July 2008
Volume 49, Issue 7
Free
Cornea  |   July 2008
Increased Clusterin Expression in Fuchs’ Endothelial Dystrophy
Author Affiliations
  • Ula V. Jurkunas
    From the Schepens Eye Research Institute, Boston, Massachusetts; the
    Massachusetts Eye and Ear Infirmary, Boston, Massachusetts; and the
    Department of Ophthalmology, Harvard Medical School, Boston, Massachusetts.
  • Maya S. Bitar
    From the Schepens Eye Research Institute, Boston, Massachusetts; the
    Department of Ophthalmology, Harvard Medical School, Boston, Massachusetts.
  • Ian Rawe
    From the Schepens Eye Research Institute, Boston, Massachusetts; the
  • Deshea L. Harris
    From the Schepens Eye Research Institute, Boston, Massachusetts; the
    Department of Ophthalmology, Harvard Medical School, Boston, Massachusetts.
  • Kathryn Colby
    From the Schepens Eye Research Institute, Boston, Massachusetts; the
    Massachusetts Eye and Ear Infirmary, Boston, Massachusetts; and the
    Department of Ophthalmology, Harvard Medical School, Boston, Massachusetts.
  • Nancy C. Joyce
    From the Schepens Eye Research Institute, Boston, Massachusetts; the
    Department of Ophthalmology, Harvard Medical School, Boston, Massachusetts.
Investigative Ophthalmology & Visual Science July 2008, Vol.49, 2946-2955. doi:10.1167/iovs.07-1405
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      Ula V. Jurkunas, Maya S. Bitar, Ian Rawe, Deshea L. Harris, Kathryn Colby, Nancy C. Joyce; Increased Clusterin Expression in Fuchs’ Endothelial Dystrophy. Invest. Ophthalmol. Vis. Sci. 2008;49(7):2946-2955. doi: 10.1167/iovs.07-1405.

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      © ARVO (1962-2015); The Authors (2016-present)

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Abstract

purpose. To investigate the differential expression of the glycoprotein clusterin/apoJ (CLU) in normal and Fuchs’ endothelial dystrophy (FED) corneal endothelium and to compare the expression of various forms of CLU in normal and FED tissue.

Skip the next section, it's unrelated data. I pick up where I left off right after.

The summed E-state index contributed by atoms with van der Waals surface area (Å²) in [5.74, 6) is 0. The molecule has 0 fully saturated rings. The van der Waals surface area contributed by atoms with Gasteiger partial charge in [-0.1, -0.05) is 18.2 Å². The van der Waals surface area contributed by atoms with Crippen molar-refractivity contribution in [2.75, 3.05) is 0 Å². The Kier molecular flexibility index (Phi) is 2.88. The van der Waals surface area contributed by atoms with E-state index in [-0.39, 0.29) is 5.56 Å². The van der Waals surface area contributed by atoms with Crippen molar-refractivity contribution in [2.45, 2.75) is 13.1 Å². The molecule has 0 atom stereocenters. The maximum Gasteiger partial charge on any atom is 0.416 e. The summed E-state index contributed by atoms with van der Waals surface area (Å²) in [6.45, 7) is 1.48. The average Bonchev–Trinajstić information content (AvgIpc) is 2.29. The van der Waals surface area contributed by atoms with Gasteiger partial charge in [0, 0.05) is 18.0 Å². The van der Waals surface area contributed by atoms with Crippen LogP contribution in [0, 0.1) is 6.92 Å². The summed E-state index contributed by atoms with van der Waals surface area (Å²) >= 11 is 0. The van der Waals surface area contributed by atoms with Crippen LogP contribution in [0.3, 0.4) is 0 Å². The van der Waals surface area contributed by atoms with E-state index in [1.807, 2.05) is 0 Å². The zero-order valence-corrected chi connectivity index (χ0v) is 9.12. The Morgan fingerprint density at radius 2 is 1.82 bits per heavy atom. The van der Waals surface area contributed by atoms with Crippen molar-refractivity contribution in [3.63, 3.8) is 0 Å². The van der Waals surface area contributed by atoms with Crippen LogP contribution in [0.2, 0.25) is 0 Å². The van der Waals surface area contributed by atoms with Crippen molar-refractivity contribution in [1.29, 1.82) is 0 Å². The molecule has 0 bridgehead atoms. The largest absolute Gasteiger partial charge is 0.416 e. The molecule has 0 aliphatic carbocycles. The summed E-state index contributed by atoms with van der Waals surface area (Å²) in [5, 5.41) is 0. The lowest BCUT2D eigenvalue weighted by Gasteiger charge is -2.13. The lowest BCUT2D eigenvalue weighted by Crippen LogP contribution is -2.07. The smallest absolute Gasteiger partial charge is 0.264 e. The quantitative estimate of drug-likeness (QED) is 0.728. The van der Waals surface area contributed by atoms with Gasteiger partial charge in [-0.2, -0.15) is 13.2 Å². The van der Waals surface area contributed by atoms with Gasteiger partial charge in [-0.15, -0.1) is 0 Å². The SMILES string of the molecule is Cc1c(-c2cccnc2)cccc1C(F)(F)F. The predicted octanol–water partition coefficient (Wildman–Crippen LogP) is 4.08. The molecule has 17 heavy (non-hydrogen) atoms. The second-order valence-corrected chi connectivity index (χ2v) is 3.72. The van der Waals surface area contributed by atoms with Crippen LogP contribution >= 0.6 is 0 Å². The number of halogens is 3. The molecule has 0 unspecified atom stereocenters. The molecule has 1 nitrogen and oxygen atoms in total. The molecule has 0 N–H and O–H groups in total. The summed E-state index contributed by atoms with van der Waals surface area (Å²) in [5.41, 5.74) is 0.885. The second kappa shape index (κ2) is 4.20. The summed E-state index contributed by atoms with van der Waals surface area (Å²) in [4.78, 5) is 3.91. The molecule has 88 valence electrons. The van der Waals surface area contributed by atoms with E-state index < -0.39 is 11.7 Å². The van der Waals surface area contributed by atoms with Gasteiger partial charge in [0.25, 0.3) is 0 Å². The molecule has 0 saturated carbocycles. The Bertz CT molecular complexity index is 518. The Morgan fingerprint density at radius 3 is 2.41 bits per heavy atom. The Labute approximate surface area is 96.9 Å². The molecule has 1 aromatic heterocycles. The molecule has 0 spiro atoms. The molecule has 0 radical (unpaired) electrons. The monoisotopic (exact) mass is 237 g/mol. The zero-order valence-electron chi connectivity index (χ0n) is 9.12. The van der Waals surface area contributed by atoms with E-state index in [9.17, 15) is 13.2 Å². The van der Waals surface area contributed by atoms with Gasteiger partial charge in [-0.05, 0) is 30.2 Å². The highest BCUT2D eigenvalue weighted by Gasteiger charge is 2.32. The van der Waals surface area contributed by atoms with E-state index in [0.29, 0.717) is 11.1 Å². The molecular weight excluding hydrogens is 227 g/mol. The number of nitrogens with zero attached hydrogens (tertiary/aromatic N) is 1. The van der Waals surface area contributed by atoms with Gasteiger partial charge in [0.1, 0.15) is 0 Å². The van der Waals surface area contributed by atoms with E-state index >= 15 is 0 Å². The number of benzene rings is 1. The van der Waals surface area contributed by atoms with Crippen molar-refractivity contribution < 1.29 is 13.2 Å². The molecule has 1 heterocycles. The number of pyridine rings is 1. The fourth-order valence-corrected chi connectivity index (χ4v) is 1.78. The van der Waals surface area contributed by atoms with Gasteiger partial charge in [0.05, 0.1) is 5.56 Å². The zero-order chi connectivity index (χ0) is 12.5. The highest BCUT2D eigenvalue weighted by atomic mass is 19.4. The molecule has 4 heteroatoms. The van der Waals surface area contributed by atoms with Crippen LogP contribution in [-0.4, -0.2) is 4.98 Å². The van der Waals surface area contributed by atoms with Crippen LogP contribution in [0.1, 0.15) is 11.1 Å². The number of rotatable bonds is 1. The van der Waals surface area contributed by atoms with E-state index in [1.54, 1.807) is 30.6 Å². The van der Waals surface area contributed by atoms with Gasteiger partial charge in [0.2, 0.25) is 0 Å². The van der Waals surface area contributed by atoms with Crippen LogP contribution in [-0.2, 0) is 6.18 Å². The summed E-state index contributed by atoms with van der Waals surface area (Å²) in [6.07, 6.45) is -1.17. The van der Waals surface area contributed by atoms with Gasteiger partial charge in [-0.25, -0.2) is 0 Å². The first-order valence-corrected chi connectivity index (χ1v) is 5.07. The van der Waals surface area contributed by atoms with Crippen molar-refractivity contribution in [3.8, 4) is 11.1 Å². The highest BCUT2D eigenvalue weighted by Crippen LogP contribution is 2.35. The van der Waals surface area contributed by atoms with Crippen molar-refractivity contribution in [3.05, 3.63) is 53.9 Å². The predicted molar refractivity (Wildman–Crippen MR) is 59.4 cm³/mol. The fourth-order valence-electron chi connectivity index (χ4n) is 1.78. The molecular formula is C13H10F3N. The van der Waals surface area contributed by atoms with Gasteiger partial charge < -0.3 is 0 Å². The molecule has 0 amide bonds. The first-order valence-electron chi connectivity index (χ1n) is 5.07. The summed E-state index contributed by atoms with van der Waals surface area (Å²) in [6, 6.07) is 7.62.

methods. FED and pseudophakic bullous keratopathy (PBK) corneal buttons were removed during transplantation, and normal corneas were obtained from tissue banks. Human corneal endothelial cells and Descemet’s membrane (HCEC-DM) complex was dissected from the stroma. Proteins were separated on 2-D gels and subjected to comparative proteomic analysis. Relative expression of presecretory CLU (pre-sCLU), secretory (s)CLU, and nuclear (n)CLU were compared between normal and FED HCEC-DM by Western blot analysis. Expression of CLU mRNA was compared by using RT-PCR. Subcellular localization of CLU was compared in corneal wholemounts from normal eyes and eyes with FED by immunocytochemistry followed by confocal microscopy.

results. Proteomic analysis revealed an apparent increase in CLU expression in FED HCEC-DM compared with the normal control. Western blot analysis demonstrated that pre-sCLU protein expression was 5.2 times higher in FED than in normal samples (P = 3.52E-05), whereas the mature form modified for secretion (sCLU) was not significantly elevated (P = 0.092). Expression of nCLU protein was significantly elevated in FED (P = 0.013). RT-PCR analysis revealed that CLU mRNA was significantly increased (P = 0.002) in FED samples, but not in PBK samples. CLU also had a distinctive localization in FED samples with enhanced intracellular staining around the guttae and in the nuclei of endothelial cells.

conclusions. CLU expression is markedly elevated in FED-affected tissue, pointing to a yet undiscovered form of dysregulation of endothelial cell function involved in FED pathogenesis.